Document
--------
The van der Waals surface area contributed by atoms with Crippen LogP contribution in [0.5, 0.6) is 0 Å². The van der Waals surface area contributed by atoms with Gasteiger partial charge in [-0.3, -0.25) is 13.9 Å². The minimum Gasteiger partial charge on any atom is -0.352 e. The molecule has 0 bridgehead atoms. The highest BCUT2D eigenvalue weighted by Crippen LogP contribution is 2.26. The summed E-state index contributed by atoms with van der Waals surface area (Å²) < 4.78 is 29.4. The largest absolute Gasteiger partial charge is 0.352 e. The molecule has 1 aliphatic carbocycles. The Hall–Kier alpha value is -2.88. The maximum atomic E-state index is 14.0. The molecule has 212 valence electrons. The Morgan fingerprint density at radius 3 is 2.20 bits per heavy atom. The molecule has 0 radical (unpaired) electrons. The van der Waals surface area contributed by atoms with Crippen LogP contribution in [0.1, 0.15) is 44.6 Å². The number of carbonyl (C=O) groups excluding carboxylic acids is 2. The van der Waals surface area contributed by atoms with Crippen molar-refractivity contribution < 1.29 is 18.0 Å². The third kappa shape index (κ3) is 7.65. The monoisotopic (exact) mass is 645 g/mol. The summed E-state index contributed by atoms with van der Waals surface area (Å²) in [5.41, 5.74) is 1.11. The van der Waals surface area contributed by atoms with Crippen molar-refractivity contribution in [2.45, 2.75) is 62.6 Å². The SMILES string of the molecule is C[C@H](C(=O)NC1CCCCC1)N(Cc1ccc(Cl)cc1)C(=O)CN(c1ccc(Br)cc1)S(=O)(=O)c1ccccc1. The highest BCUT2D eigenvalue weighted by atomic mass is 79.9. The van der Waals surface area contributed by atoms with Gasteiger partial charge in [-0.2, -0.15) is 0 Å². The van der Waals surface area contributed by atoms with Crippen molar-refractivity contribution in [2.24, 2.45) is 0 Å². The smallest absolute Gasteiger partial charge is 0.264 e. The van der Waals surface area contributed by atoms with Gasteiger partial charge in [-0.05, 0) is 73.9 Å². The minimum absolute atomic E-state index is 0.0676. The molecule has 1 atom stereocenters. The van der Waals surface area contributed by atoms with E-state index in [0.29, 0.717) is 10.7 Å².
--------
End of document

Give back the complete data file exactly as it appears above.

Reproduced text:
The van der Waals surface area contributed by atoms with Crippen LogP contribution in [0.5, 0.6) is 0 Å². The van der Waals surface area contributed by atoms with Gasteiger partial charge in [-0.3, -0.25) is 13.9 Å². The minimum Gasteiger partial charge on any atom is -0.352 e. The molecule has 0 bridgehead atoms. The highest BCUT2D eigenvalue weighted by Crippen LogP contribution is 2.26. The summed E-state index contributed by atoms with van der Waals surface area (Å²) < 4.78 is 29.4. The largest absolute Gasteiger partial charge is 0.352 e. The molecule has 1 aliphatic carbocycles. The Hall–Kier alpha value is -2.88. The maximum atomic E-state index is 14.0. The molecule has 212 valence electrons. The Morgan fingerprint density at radius 3 is 2.20 bits per heavy atom. The molecule has 0 radical (unpaired) electrons. The van der Waals surface area contributed by atoms with Crippen LogP contribution in [0.1, 0.15) is 44.6 Å². The number of carbonyl (C=O) groups excluding carboxylic acids is 2. The van der Waals surface area contributed by atoms with Crippen molar-refractivity contribution < 1.29 is 18.0 Å². The third kappa shape index (κ3) is 7.65. The monoisotopic (exact) mass is 645 g/mol. The summed E-state index contributed by atoms with van der Waals surface area (Å²) in [5.41, 5.74) is 1.11. The van der Waals surface area contributed by atoms with Crippen molar-refractivity contribution in [2.45, 2.75) is 62.6 Å². The SMILES string of the molecule is C[C@H](C(=O)NC1CCCCC1)N(Cc1ccc(Cl)cc1)C(=O)CN(c1ccc(Br)cc1)S(=O)(=O)c1ccccc1. The highest BCUT2D eigenvalue weighted by atomic mass is 79.9. The van der Waals surface area contributed by atoms with Gasteiger partial charge in [-0.2, -0.15) is 0 Å². The van der Waals surface area contributed by atoms with Crippen molar-refractivity contribution in [2.24, 2.45) is 0 Å². The smallest absolute Gasteiger partial charge is 0.264 e. The van der Waals surface area contributed by atoms with Gasteiger partial charge in [-0.05, 0) is 73.9 Å². The minimum absolute atomic E-state index is 0.0676. The molecule has 1 atom stereocenters. The van der Waals surface area contributed by atoms with E-state index in [0.29, 0.717) is 10.7 Å².